Vocal Effort and Acoustic Analysis of Gargle Phonation Versus Water Swallow in Patients With Muscle Tension Dysphonia: A Clinical Trial

Diana M. Orbelo, Sara A. Charney, Elisabeth Renkert, Mary Pietrowicz, Aka David Aka, Semirra L. Bayan, Keiko Ishikawa

Research output: Contribution to journalArticlepeer-review


Purpose: To determine the effects of gargle phonation (GP) on self-perceived vocal improvement, vocal effort, acoustic parameters, and speech rate in patients with muscle tension dysphonia (MTD). We hypothesized that GP would improve voice, reduce phonatory effort, and alter acoustic and speech measures. Study design: Prospective randomized, single-blind cross-over clinical trial Methods: Thirty-four participants (26 females, 8 males; average age 53 years) who were diagnosed with MTD completed the Voice Handicap Index-10 (VHI-10) and were assigned three study conditions: Baseline (B), GP, and Water Swallow (WS; sham), presented in one of two counterbalanced orders B-WS-GP (WS1st) or B-GP-WS (GP1st). Participants recorded stimuli from the Consensus Auditory-Perceptual Evaluation of Voice (CAPE-V) and rated their perceived vocal effort and vocal improvement. F0, vocal intensity, cepstral peak prominence (CPP), and speaking rate were measured. Results: Average VHI-10 scores by group were 16 (min/max 2–29) for WS1st and 15 (min/max 3–40) for GP1st. About 73.5% reported more vocal improvement after GP, 17.65% after WS, and 8.8% noted no difference between conditions. Reduced effort was reported after GP, compared to B (P < 0.001) and WS (P = 0.005). Lower effort was also reported after the WS condition, compared to B (P = 0.011). Key acoustic findings included an increase in F0 after GP for sustained /i/ for females. CPP was significantly higher for females reading CAPE-V sentences after GP, when GP preceded WS, compared to B (P = 0.004) and WS (P = 0.003). Speech rate was faster for females after GP versus B (P = 0.029). Conclusions: GP may be beneficial in the treatment of MTD. CPP may be a useful marker for vocal improvement after GP for women with mild MTD. Further studies would benefit from having more male participants and those with moderate and severe MTD.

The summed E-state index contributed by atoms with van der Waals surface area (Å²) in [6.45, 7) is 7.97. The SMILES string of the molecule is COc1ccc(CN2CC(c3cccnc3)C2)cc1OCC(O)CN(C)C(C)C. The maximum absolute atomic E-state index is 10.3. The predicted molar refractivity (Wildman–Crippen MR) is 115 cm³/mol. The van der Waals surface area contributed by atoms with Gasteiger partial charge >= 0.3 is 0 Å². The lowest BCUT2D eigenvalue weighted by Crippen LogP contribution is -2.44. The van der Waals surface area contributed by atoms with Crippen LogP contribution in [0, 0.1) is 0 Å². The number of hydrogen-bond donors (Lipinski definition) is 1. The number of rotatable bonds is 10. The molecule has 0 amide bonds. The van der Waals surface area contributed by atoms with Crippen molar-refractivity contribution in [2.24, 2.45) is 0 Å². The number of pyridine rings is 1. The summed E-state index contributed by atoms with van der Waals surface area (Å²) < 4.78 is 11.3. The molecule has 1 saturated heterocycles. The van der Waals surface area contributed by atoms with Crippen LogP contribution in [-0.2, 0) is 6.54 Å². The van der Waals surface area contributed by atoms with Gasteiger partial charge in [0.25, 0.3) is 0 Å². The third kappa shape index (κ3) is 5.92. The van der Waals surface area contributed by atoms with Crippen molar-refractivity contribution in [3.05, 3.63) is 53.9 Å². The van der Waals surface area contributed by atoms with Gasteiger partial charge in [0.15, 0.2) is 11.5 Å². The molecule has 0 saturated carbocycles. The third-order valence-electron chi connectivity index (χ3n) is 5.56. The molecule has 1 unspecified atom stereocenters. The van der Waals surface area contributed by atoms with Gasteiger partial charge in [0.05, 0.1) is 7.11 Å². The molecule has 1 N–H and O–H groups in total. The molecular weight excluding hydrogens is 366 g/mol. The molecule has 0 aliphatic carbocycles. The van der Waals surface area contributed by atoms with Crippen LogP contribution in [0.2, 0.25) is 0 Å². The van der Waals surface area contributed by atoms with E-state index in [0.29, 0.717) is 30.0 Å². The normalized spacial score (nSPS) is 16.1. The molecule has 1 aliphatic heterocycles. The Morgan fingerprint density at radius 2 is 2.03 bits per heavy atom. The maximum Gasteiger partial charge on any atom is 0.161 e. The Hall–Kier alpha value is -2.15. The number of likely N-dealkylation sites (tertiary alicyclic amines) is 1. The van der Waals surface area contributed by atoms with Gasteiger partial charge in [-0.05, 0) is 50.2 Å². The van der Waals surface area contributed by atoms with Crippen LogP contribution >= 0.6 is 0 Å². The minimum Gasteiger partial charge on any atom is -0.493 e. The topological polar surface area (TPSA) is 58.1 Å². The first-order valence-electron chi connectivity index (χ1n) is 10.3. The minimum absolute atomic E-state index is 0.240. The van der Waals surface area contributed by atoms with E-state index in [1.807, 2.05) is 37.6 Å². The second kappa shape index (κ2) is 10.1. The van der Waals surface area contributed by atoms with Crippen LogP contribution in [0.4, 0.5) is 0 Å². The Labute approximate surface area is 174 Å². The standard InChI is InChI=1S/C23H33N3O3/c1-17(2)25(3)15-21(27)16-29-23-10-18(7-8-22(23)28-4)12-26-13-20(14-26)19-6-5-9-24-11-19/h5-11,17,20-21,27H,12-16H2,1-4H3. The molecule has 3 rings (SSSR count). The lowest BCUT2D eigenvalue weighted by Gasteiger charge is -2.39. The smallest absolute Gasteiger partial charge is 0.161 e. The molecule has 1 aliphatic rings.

Original languageEnglish
JournalJournal of Voice
StateAccepted/In press - 2024

Bibliographical note

Publisher Copyright:
© 2024 The Voice Foundation


  • Gargle phonation
  • Muscle tension dysphonia
  • Voice therapy

ASJC Scopus subject areas

  • Otorhinolaryngology
  • Speech and Hearing
  • LPN and LVN


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